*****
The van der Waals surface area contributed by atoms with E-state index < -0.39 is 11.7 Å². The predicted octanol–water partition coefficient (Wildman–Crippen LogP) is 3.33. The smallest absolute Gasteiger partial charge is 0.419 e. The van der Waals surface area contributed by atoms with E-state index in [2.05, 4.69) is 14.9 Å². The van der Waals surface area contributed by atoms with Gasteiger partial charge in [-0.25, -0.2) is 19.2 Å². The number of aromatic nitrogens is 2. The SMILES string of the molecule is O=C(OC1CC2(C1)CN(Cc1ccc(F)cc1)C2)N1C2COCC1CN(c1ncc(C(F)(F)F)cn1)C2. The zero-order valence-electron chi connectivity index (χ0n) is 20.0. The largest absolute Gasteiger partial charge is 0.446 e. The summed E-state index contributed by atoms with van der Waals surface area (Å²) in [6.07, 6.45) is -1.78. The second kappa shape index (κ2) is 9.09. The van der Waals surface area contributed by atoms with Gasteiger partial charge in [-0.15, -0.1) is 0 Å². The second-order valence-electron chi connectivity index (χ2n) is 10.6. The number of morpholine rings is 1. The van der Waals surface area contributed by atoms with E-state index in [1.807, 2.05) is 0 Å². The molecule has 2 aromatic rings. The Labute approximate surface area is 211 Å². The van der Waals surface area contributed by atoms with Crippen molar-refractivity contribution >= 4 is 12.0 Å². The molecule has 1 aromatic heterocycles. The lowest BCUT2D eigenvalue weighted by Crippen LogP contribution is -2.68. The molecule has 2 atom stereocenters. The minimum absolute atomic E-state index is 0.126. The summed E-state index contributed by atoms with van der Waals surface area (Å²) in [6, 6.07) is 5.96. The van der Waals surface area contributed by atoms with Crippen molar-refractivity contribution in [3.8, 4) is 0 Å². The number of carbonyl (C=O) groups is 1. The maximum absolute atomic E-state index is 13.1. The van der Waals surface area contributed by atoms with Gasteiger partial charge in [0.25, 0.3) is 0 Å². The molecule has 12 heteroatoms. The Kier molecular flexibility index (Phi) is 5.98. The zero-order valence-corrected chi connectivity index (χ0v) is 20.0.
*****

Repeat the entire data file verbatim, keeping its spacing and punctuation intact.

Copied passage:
The van der Waals surface area contributed by atoms with E-state index < -0.39 is 11.7 Å². The predicted octanol–water partition coefficient (Wildman–Crippen LogP) is 3.33. The smallest absolute Gasteiger partial charge is 0.419 e. The van der Waals surface area contributed by atoms with E-state index in [2.05, 4.69) is 14.9 Å². The van der Waals surface area contributed by atoms with Gasteiger partial charge in [-0.25, -0.2) is 19.2 Å². The number of aromatic nitrogens is 2. The SMILES string of the molecule is O=C(OC1CC2(C1)CN(Cc1ccc(F)cc1)C2)N1C2COCC1CN(c1ncc(C(F)(F)F)cn1)C2. The zero-order valence-electron chi connectivity index (χ0n) is 20.0. The largest absolute Gasteiger partial charge is 0.446 e. The summed E-state index contributed by atoms with van der Waals surface area (Å²) in [6.07, 6.45) is -1.78. The second kappa shape index (κ2) is 9.09. The van der Waals surface area contributed by atoms with Gasteiger partial charge in [-0.15, -0.1) is 0 Å². The second-order valence-electron chi connectivity index (χ2n) is 10.6. The number of morpholine rings is 1. The van der Waals surface area contributed by atoms with E-state index in [1.807, 2.05) is 0 Å². The molecule has 2 aromatic rings. The Labute approximate surface area is 211 Å². The van der Waals surface area contributed by atoms with Crippen molar-refractivity contribution >= 4 is 12.0 Å². The molecule has 1 aromatic heterocycles. The lowest BCUT2D eigenvalue weighted by Crippen LogP contribution is -2.68. The molecule has 2 atom stereocenters. The minimum absolute atomic E-state index is 0.126. The summed E-state index contributed by atoms with van der Waals surface area (Å²) in [6, 6.07) is 5.96. The van der Waals surface area contributed by atoms with Crippen molar-refractivity contribution in [3.8, 4) is 0 Å². The number of carbonyl (C=O) groups is 1. The maximum absolute atomic E-state index is 13.1. The van der Waals surface area contributed by atoms with Gasteiger partial charge in [0.25, 0.3) is 0 Å². The molecule has 12 heteroatoms. The Kier molecular flexibility index (Phi) is 5.98. The zero-order valence-corrected chi connectivity index (χ0v) is 20.0.